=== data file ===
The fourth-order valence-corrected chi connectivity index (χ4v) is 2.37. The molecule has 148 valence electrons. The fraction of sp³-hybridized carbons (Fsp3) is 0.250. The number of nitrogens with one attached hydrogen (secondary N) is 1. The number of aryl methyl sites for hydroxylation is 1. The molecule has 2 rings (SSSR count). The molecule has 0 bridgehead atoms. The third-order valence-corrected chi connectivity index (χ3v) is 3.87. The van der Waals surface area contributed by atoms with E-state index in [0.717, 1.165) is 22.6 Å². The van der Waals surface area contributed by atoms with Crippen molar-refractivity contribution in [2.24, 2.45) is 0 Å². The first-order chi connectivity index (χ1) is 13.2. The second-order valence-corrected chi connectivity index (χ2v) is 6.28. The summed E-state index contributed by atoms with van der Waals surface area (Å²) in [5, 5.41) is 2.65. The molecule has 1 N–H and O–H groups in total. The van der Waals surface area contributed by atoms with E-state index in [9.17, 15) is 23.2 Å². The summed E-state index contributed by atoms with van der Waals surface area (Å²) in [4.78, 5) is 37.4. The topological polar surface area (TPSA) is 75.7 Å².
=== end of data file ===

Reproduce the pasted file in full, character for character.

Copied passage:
The fourth-order valence-corrected chi connectivity index (χ4v) is 2.37. The molecule has 148 valence electrons. The fraction of sp³-hybridized carbons (Fsp3) is 0.250. The number of nitrogens with one attached hydrogen (secondary N) is 1. The number of aryl methyl sites for hydroxylation is 1. The molecule has 2 rings (SSSR count). The molecule has 0 bridgehead atoms. The third-order valence-corrected chi connectivity index (χ3v) is 3.87. The van der Waals surface area contributed by atoms with E-state index in [0.717, 1.165) is 22.6 Å². The van der Waals surface area contributed by atoms with Crippen molar-refractivity contribution in [2.24, 2.45) is 0 Å². The first-order chi connectivity index (χ1) is 13.2. The second-order valence-corrected chi connectivity index (χ2v) is 6.28. The summed E-state index contributed by atoms with van der Waals surface area (Å²) in [5, 5.41) is 2.65. The molecule has 1 N–H and O–H groups in total. The van der Waals surface area contributed by atoms with E-state index in [9.17, 15) is 23.2 Å². The summed E-state index contributed by atoms with van der Waals surface area (Å²) in [4.78, 5) is 37.4. The topological polar surface area (TPSA) is 75.7 Å².